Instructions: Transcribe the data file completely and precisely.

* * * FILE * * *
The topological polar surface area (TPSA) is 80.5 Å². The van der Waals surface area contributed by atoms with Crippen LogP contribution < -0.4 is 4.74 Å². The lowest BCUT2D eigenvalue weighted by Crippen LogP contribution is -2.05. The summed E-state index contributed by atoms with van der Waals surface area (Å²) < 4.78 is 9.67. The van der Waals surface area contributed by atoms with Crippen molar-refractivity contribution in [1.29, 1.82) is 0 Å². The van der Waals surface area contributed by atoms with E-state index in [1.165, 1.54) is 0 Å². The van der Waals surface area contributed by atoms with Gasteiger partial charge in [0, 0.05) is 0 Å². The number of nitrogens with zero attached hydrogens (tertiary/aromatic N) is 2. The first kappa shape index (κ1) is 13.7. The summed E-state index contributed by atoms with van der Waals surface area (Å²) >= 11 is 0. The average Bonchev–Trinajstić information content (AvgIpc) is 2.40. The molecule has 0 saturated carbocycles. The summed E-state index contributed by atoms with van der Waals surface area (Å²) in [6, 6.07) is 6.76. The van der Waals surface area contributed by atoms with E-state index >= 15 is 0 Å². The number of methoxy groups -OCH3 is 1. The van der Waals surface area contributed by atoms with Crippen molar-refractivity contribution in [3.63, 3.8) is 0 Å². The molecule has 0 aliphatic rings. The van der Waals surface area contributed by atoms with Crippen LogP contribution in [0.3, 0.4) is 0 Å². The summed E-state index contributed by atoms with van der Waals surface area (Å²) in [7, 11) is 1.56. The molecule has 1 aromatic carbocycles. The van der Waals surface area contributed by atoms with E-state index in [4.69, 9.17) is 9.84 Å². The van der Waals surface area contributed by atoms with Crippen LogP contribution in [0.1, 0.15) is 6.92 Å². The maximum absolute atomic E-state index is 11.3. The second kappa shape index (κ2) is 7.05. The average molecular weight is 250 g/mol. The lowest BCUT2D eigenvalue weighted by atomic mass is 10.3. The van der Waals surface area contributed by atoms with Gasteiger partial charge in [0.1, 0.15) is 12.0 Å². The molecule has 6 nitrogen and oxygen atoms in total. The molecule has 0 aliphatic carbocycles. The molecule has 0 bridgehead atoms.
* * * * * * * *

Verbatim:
The topological polar surface area (TPSA) is 80.5 Å². The van der Waals surface area contributed by atoms with Crippen LogP contribution < -0.4 is 4.74 Å². The lowest BCUT2D eigenvalue weighted by Crippen LogP contribution is -2.05. The summed E-state index contributed by atoms with van der Waals surface area (Å²) < 4.78 is 9.67. The van der Waals surface area contributed by atoms with Crippen molar-refractivity contribution in [1.29, 1.82) is 0 Å². The van der Waals surface area contributed by atoms with E-state index in [1.165, 1.54) is 0 Å². The van der Waals surface area contributed by atoms with Gasteiger partial charge in [0, 0.05) is 0 Å². The number of nitrogens with zero attached hydrogens (tertiary/aromatic N) is 2. The first kappa shape index (κ1) is 13.7. The summed E-state index contributed by atoms with van der Waals surface area (Å²) >= 11 is 0. The average Bonchev–Trinajstić information content (AvgIpc) is 2.40. The molecule has 0 saturated carbocycles. The summed E-state index contributed by atoms with van der Waals surface area (Å²) in [6, 6.07) is 6.76. The van der Waals surface area contributed by atoms with E-state index >= 15 is 0 Å². The number of methoxy groups -OCH3 is 1. The van der Waals surface area contributed by atoms with Crippen molar-refractivity contribution in [3.63, 3.8) is 0 Å². The molecule has 0 aliphatic rings. The van der Waals surface area contributed by atoms with Crippen LogP contribution in [0.3, 0.4) is 0 Å². The summed E-state index contributed by atoms with van der Waals surface area (Å²) in [7, 11) is 1.56. The molecule has 1 aromatic carbocycles. The van der Waals surface area contributed by atoms with E-state index in [4.69, 9.17) is 9.84 Å². The van der Waals surface area contributed by atoms with Crippen LogP contribution in [0.1, 0.15) is 6.92 Å². The maximum absolute atomic E-state index is 11.3. The second kappa shape index (κ2) is 7.05. The average molecular weight is 250 g/mol. The lowest BCUT2D eigenvalue weighted by atomic mass is 10.3. The van der Waals surface area contributed by atoms with Gasteiger partial charge in [0.1, 0.15) is 12.0 Å². The molecule has 6 nitrogen and oxygen atoms in total. The molecule has 0 aliphatic carbocycles. The molecule has 0 bridgehead atoms.